The mayor of Honolulu at the time, who no one expected to be around since it was an evening shoot and it was also on the weekend, unexpectedly turned up to find someone had parked their car in his designated parking stall. This infuriated him and he subsequently ordered everyone off the premises immediately. In that haunting moment, the shoot, and the movie, was dead in the water. Jon, as director, was on only the first night of this two night shoot, was able to talk to the mayor and negotiate at least the completion of the first night’s shoot since everyone – cast, crew, and a hundred extras – were already there and filming had already proceeded. But in spite of this allowance the mayor was absolute in his decision that there would be no second night and so the entire production, with parts of the ending scenes “already” filmed at the established location and no authorization to complete the shooting of the remaining scenes the following night, looked to be doomed. But as the following video interview describes, in the time it took for Jon to cross the street from City Hall to the State Library, where he had told the entire production team to wait for him, he had already formulated a plan.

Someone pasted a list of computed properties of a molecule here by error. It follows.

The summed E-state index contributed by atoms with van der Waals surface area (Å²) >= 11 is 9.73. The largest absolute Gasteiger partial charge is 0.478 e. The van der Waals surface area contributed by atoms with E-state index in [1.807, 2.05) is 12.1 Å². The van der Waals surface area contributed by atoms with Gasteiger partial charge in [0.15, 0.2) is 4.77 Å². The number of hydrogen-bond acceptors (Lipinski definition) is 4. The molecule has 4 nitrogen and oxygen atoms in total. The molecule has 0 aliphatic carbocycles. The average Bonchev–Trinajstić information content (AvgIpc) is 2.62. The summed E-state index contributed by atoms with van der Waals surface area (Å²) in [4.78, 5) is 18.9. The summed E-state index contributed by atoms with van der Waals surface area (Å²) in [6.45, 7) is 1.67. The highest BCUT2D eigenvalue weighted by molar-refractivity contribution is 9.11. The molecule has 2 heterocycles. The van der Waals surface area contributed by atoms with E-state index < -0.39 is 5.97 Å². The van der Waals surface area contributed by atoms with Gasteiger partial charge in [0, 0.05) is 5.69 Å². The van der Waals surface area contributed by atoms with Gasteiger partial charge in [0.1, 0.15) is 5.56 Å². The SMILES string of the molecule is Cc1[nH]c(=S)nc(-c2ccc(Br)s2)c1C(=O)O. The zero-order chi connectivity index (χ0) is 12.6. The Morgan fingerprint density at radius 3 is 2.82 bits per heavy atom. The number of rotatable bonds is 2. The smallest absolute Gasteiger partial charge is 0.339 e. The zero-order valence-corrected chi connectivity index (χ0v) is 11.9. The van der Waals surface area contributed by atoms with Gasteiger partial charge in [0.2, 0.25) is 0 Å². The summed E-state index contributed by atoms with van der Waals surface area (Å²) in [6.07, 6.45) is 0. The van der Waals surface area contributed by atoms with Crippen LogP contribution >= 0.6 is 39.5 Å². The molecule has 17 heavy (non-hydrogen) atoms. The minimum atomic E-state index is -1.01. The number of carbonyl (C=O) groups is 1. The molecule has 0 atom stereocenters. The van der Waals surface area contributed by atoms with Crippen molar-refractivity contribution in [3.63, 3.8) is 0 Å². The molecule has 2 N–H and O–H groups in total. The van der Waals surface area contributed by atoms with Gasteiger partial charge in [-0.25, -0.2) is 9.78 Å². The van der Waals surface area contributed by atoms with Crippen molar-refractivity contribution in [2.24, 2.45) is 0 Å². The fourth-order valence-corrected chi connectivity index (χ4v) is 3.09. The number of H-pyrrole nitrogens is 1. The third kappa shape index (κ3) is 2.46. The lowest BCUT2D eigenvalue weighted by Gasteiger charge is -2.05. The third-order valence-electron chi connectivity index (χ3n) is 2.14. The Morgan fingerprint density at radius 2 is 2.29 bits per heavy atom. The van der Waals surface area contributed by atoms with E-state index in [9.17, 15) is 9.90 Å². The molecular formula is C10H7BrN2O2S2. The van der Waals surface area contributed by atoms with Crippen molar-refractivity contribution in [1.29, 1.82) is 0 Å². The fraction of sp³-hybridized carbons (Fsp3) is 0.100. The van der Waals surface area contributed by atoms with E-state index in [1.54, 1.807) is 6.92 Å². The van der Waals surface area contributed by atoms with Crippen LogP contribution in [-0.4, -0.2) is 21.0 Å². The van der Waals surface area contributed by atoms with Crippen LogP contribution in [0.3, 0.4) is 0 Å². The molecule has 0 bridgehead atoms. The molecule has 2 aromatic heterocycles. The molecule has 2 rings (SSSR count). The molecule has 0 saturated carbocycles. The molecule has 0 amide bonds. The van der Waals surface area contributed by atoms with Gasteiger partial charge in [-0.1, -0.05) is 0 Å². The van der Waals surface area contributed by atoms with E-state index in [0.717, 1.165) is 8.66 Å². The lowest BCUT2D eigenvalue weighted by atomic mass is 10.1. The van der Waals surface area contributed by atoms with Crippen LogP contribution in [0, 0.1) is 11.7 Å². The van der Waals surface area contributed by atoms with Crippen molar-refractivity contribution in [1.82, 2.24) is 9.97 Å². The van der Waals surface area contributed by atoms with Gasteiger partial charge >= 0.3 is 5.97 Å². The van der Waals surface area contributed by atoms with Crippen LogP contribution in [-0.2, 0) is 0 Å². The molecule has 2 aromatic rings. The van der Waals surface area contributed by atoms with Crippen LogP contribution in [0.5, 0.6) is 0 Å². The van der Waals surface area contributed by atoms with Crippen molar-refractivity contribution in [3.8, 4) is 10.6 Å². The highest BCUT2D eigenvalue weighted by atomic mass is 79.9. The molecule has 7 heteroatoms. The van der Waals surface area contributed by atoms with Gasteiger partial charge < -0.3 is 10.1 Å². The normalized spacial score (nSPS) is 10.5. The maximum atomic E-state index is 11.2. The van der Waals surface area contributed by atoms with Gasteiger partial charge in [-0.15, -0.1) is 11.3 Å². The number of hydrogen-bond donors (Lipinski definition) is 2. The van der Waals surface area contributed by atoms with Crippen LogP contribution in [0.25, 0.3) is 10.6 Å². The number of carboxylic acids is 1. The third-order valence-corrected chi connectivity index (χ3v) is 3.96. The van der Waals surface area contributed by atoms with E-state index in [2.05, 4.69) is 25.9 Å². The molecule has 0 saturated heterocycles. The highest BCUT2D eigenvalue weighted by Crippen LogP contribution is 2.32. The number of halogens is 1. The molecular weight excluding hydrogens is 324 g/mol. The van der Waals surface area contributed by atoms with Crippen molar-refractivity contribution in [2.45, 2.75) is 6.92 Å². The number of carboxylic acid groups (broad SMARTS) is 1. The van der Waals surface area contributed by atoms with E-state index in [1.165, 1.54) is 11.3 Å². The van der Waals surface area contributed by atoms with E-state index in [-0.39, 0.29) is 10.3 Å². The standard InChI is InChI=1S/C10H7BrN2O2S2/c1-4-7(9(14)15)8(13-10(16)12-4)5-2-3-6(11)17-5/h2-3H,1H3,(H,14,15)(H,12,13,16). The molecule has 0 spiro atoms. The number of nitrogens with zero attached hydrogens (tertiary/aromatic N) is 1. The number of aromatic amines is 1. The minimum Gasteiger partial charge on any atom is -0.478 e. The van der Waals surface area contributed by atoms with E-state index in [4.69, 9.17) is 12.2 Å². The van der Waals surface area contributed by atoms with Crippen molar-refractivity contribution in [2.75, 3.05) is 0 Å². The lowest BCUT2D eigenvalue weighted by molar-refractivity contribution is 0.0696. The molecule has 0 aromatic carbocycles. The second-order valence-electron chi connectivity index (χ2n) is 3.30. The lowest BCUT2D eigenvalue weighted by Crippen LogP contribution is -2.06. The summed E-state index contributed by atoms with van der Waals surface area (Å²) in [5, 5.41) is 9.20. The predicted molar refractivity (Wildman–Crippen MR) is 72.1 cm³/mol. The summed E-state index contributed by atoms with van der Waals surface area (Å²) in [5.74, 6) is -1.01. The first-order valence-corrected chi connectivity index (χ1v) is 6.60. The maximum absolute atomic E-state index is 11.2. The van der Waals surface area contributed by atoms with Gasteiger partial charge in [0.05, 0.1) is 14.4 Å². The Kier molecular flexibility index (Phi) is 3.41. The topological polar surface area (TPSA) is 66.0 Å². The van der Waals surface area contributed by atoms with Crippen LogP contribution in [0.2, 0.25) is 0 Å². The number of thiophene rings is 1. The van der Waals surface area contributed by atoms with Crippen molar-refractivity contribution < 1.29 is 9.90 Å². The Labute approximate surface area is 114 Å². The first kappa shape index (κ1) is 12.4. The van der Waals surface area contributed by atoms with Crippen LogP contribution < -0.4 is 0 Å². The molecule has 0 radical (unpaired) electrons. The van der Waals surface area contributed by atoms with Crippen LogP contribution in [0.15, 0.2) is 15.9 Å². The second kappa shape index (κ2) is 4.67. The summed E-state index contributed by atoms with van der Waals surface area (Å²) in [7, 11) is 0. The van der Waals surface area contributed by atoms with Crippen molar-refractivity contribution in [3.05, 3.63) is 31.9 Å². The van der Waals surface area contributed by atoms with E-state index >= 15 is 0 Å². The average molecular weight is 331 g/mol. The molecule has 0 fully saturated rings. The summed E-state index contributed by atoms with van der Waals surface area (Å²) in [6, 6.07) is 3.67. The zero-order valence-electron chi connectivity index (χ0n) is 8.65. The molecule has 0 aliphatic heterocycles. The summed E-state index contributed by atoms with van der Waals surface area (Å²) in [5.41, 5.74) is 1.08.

Director Jon Brekke Talks About How He Filmed A Movie Despite The Mayor Canceling Christmas
Essentially, while the crisis was dreaded, the solution was basically simple. If they did not finish the shooting of all the ending scenes scheduled for that night and the next, the movie could not, and probably would not, be completed. For with an upset mayor, there really were no prospects for “ever” finishing the movie since they could not count on being able to come back at any time in the near future or if at all. So Jon called a meeting of the cast and crew, explained the situation, and proposed that they do what they had no recourse but to do – finish “both” nights of shooting on the one night that they had. To a person, everyone agreed and jumped on board, and the production worked tirelessly through the night and into the next morning. By dawn, with the first of what would be many runners passing the front of City Hall (it was the day of the annual Honolulu Marathon) and the sun’s rising rays looming in the distance, Tis The Season wrapped its final scene, and Jon celebrated with his own personal Christmas present – a movie shoot in the can, completed amazingly against all the odds.
Jon Brekke directing Tis The Season. His decision to double up on shooting saves a movie.
Tis The Season – The Movie In Its Entirety
Comments are closed.